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About Susanna J. Sturgis

Susanna edits for a living, writes to survive, and has two blogs going on WordPress. "From the Seasonally Occupied Territories" is about being a year-round resident of Martha's Vineyard. "Write Through It" is about writing, editing, and how to keep going.
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5 Responses to Sorry, Mr. President

  1. dabodog says:

    Yeah, his visit to “Bunch of Grapes” gave me a case of “sour grapes”. Several of my clients were delayed getting to their appointments on Main Street (the opposite of stimulating the island economy).

    Like

  2. susan robinson says:

    This is beside your main political point, but reading “Sorry, Mr. President” reminded me of when I used to teach at the College of William & Mary in Williamsburg, VA. I taught in the Wren Building, which was famous architecturally, having been designed by Sir Christopher Wren. As I taught Contemporary Literature (many dark, disjointed and sometimes obscene texts) tourists would wander through the classroom, sometimes covering its perimeters, sometimes pausing to look out the windows or listen in on the class. The students and I automatically went into NYC subway mode: acted like whatever the visitors were doing wasn’t happening.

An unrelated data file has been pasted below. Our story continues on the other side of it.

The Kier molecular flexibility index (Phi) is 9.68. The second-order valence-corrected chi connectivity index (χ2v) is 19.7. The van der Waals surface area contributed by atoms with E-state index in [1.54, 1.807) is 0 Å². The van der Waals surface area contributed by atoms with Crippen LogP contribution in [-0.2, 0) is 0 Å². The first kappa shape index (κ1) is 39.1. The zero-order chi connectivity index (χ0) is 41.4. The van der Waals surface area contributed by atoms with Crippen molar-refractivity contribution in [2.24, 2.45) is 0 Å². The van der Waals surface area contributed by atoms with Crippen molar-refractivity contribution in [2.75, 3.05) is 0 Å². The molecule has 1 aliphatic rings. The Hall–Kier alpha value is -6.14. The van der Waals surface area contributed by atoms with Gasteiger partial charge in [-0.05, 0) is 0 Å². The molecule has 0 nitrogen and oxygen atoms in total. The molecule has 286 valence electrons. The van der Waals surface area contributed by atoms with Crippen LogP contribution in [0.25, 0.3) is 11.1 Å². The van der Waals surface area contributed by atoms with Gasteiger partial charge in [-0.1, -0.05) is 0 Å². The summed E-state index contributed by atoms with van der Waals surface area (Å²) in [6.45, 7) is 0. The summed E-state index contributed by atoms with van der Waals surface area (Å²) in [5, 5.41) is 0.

Another fact of teaching in a tourist trap was that to get to my office was a repetitive challenge. Once I was so unsuccessful in making my way through the horde at the building’s front door that I just hunched down and thrust myself headfirst through the throng, the members of which acted as if nothing untoward were happening.

    Apparently there is a lot of survival value in seeming obliviousness at the interface of resident and tourist.

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    • Hoo boy, I’ll say! I developed not-seeing and not-hearing as strategies for living in an alcoholic/crazy family — if you really noticed something, and other people knew you were noticing it, then you’d have to deal with (a) the something, and (b) other people’s reactions. This turned out to be hugely useful in “real life,” esp. dealing with those who had more power than I did, like bosses, and inn guests when I was a chambermaid. It’s very much part of the tourist/”local” dynamic. I learned long time ago that when a tourist — or, even more so, a summer person — seems to be inviting you to say something true about being a “local,” danger danger danger! Typical exchange: Them: You must be glad when Labor Day comes, huh? Me: Well, yes, it’s nice to get our island back. Them: But you’d all have a tough time without tourist dollars, right.

      You learn PDQ to be polite and noncommittal and never, ever to acknowledge that moving twice a year is a PITA and that at some point you get real sick of answering stupid questions and pretending that they’re intelligent.